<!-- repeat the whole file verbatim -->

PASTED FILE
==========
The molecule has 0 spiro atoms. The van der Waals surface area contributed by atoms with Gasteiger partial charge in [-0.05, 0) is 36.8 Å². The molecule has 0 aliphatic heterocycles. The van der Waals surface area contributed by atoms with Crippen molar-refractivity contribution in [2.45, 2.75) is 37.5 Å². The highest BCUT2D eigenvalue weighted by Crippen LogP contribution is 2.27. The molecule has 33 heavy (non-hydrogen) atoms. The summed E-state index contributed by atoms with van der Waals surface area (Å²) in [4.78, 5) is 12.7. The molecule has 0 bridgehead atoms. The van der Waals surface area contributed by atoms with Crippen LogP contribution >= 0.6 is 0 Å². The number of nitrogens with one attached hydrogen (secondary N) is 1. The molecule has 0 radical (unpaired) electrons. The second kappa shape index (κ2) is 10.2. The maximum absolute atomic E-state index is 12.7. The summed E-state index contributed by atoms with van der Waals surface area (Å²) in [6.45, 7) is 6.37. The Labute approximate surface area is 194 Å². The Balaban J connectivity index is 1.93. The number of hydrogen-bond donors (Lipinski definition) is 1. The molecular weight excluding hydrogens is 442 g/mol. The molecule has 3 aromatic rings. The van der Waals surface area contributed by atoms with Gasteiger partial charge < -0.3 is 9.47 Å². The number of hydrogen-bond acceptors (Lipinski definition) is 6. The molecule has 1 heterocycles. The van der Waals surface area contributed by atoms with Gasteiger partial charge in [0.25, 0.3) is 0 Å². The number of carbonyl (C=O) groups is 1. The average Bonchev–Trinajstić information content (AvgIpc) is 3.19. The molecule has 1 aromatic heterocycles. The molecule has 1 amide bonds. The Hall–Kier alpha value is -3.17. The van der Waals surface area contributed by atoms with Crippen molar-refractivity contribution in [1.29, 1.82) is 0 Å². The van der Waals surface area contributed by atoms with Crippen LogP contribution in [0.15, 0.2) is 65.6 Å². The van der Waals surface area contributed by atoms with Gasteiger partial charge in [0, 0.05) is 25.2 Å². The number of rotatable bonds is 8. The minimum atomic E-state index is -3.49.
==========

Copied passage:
The molecule has 0 spiro atoms. The van der Waals surface area contributed by atoms with Gasteiger partial charge in [-0.05, 0) is 36.8 Å². The molecule has 0 aliphatic heterocycles. The van der Waals surface area contributed by atoms with Crippen molar-refractivity contribution in [2.45, 2.75) is 37.5 Å². The highest BCUT2D eigenvalue weighted by Crippen LogP contribution is 2.27. The molecule has 33 heavy (non-hydrogen) atoms. The summed E-state index contributed by atoms with van der Waals surface area (Å²) in [4.78, 5) is 12.7. The molecule has 0 bridgehead atoms. The van der Waals surface area contributed by atoms with Crippen LogP contribution >= 0.6 is 0 Å². The number of nitrogens with one attached hydrogen (secondary N) is 1. The molecule has 0 radical (unpaired) electrons. The second kappa shape index (κ2) is 10.2. The maximum absolute atomic E-state index is 12.7. The summed E-state index contributed by atoms with van der Waals surface area (Å²) in [6.45, 7) is 6.37. The Labute approximate surface area is 194 Å². The Balaban J connectivity index is 1.93. The number of hydrogen-bond donors (Lipinski definition) is 1. The molecular weight excluding hydrogens is 442 g/mol. The molecule has 3 aromatic rings. The van der Waals surface area contributed by atoms with Gasteiger partial charge < -0.3 is 9.47 Å². The number of hydrogen-bond acceptors (Lipinski definition) is 6. The molecule has 1 heterocycles. The van der Waals surface area contributed by atoms with Gasteiger partial charge in [0.25, 0.3) is 0 Å². The number of carbonyl (C=O) groups is 1. The average Bonchev–Trinajstić information content (AvgIpc) is 3.19. The molecule has 1 aromatic heterocycles. The molecule has 1 amide bonds. The Hall–Kier alpha value is -3.17. The van der Waals surface area contributed by atoms with Crippen molar-refractivity contribution in [1.29, 1.82) is 0 Å². The van der Waals surface area contributed by atoms with Crippen LogP contribution in [0.15, 0.2) is 65.6 Å². The van der Waals surface area contributed by atoms with Gasteiger partial charge in [0, 0.05) is 25.2 Å². The number of rotatable bonds is 8. The minimum atomic E-state index is -3.49.